By Catherine Onyemelukwe
I get regular emails from Atlanta Black Star. In the email I receive, the online journal declares its point of view: “Atlanta Black Star is a narrative company. We publish narratives intentionally and specifically to enlighten and transform the world.”
This week they published a story on America’s history and our lack of knowledge about it. The author of the article, D. Amari Jackson, says, “A 2012 [American Council of Trustees and Alumni] ACTA survey found that less than 20 percent of college graduates could identify the effect of the Emancipation Proclamation. A 2015 survey revealed more than one-third could not place the Civil War within the correct 20-year time frame.
“Such widespread historical ignorance is problematic for a nation currently grappling with deeply entrenched issues of economics, power and race,” she says.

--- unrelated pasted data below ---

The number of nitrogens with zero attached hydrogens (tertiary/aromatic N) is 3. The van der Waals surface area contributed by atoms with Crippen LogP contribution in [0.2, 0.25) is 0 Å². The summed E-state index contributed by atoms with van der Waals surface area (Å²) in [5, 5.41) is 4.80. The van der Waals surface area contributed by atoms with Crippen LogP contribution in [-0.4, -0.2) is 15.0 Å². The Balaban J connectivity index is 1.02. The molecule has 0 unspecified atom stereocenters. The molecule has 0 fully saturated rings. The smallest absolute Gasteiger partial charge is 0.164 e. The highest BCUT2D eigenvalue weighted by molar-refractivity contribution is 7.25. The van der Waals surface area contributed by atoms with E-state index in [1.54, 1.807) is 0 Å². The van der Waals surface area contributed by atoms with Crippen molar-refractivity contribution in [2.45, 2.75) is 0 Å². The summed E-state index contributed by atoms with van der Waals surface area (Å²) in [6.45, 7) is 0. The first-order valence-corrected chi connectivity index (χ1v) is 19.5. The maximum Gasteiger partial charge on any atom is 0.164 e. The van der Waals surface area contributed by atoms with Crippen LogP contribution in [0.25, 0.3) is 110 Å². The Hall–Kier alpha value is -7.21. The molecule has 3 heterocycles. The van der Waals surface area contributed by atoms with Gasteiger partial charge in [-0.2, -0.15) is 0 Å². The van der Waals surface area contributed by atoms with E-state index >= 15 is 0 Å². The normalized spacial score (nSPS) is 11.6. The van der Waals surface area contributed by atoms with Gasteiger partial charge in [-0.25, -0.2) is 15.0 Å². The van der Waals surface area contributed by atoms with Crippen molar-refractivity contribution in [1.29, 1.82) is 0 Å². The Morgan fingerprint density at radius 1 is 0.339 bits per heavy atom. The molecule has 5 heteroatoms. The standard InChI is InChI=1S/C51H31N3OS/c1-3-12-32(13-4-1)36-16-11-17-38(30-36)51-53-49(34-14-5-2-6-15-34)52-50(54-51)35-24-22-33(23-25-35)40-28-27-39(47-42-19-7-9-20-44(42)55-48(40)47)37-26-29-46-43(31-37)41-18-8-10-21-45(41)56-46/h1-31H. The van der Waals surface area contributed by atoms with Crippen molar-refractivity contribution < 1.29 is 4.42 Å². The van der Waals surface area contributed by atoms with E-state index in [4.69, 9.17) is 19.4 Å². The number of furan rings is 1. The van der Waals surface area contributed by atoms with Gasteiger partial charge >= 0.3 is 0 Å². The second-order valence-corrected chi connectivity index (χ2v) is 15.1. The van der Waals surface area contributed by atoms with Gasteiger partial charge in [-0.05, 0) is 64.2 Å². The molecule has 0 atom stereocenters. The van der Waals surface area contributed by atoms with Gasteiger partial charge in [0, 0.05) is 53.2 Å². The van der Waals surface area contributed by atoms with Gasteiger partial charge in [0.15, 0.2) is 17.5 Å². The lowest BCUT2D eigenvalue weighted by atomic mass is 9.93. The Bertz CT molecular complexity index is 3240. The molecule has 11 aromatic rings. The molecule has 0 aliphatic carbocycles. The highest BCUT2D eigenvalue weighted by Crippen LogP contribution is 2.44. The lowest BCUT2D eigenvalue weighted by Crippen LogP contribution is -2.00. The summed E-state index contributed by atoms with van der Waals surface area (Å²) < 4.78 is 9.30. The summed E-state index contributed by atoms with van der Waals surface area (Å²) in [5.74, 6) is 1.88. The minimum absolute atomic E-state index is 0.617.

The lack of knowledge is frightening. But there’s so much more that many of us don’t know or don’t think about. She cites Gerald Horne, the John J. and Rebecca Moores Chair of History and African American Studies at the University of Houston, who says, “America began as a slaveholder’s republic.” According to Horne, the American Revolution was fought because the slaveholders wanted to maintain their slaves, not for some lofty principle of freedom. The colonists also wanted to continue the practice of dispossessing Native Americans of their land which they feared Britain would halt.
He believes that today, “the exoneration of police officers who kill us [Blacks] on a regular basis tends to show” that there the Constitution does not really pertain to everyone. There is a “disconnect between the official stated policy of nondiscrimination and “what’s actually happening to Black people in the streets.”
Harsh words! I find truth in the article. What do you think?